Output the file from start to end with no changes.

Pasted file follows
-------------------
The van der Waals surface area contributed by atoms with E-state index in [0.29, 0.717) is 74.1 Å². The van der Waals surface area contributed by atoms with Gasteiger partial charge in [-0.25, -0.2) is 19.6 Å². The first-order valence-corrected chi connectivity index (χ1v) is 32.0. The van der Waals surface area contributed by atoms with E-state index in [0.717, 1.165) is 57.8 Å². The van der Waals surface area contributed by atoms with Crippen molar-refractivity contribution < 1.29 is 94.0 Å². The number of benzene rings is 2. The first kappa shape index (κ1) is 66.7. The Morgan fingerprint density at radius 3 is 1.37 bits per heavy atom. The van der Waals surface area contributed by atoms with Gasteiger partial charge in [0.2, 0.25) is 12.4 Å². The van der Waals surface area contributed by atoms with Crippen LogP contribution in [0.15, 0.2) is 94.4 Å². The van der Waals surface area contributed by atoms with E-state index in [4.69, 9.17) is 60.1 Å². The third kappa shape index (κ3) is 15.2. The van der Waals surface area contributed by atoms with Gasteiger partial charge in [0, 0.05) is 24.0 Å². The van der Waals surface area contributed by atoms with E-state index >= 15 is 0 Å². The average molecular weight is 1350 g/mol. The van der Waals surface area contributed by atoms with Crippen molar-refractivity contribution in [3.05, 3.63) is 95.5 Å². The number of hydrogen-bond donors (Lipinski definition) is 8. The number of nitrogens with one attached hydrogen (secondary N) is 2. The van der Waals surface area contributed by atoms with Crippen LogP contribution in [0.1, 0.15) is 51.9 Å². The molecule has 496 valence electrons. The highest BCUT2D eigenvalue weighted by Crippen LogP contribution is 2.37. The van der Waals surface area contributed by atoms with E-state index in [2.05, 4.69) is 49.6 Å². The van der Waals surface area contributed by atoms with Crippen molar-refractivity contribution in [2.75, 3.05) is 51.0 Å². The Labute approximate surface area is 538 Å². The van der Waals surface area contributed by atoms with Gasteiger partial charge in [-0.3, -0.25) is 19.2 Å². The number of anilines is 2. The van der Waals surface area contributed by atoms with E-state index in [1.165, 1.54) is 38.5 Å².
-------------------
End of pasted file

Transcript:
The van der Waals surface area contributed by atoms with E-state index in [0.29, 0.717) is 74.1 Å². The van der Waals surface area contributed by atoms with Gasteiger partial charge in [-0.25, -0.2) is 19.6 Å². The first-order valence-corrected chi connectivity index (χ1v) is 32.0. The van der Waals surface area contributed by atoms with E-state index in [0.717, 1.165) is 57.8 Å². The van der Waals surface area contributed by atoms with Crippen molar-refractivity contribution < 1.29 is 94.0 Å². The number of benzene rings is 2. The first kappa shape index (κ1) is 66.7. The Morgan fingerprint density at radius 3 is 1.37 bits per heavy atom. The van der Waals surface area contributed by atoms with Gasteiger partial charge in [0.2, 0.25) is 12.4 Å². The van der Waals surface area contributed by atoms with Crippen LogP contribution in [0.15, 0.2) is 94.4 Å². The van der Waals surface area contributed by atoms with E-state index in [4.69, 9.17) is 60.1 Å². The third kappa shape index (κ3) is 15.2. The van der Waals surface area contributed by atoms with Gasteiger partial charge in [0, 0.05) is 24.0 Å². The van der Waals surface area contributed by atoms with E-state index >= 15 is 0 Å². The average molecular weight is 1350 g/mol. The van der Waals surface area contributed by atoms with Crippen molar-refractivity contribution in [3.05, 3.63) is 95.5 Å². The number of hydrogen-bond donors (Lipinski definition) is 8. The number of nitrogens with one attached hydrogen (secondary N) is 2. The van der Waals surface area contributed by atoms with Crippen LogP contribution in [0.1, 0.15) is 51.9 Å². The molecule has 496 valence electrons. The highest BCUT2D eigenvalue weighted by Crippen LogP contribution is 2.37. The van der Waals surface area contributed by atoms with E-state index in [2.05, 4.69) is 49.6 Å². The van der Waals surface area contributed by atoms with Crippen molar-refractivity contribution in [2.75, 3.05) is 51.0 Å². The Labute approximate surface area is 538 Å². The van der Waals surface area contributed by atoms with Gasteiger partial charge in [-0.3, -0.25) is 19.2 Å². The number of anilines is 2. The van der Waals surface area contributed by atoms with E-state index in [1.165, 1.54) is 38.5 Å².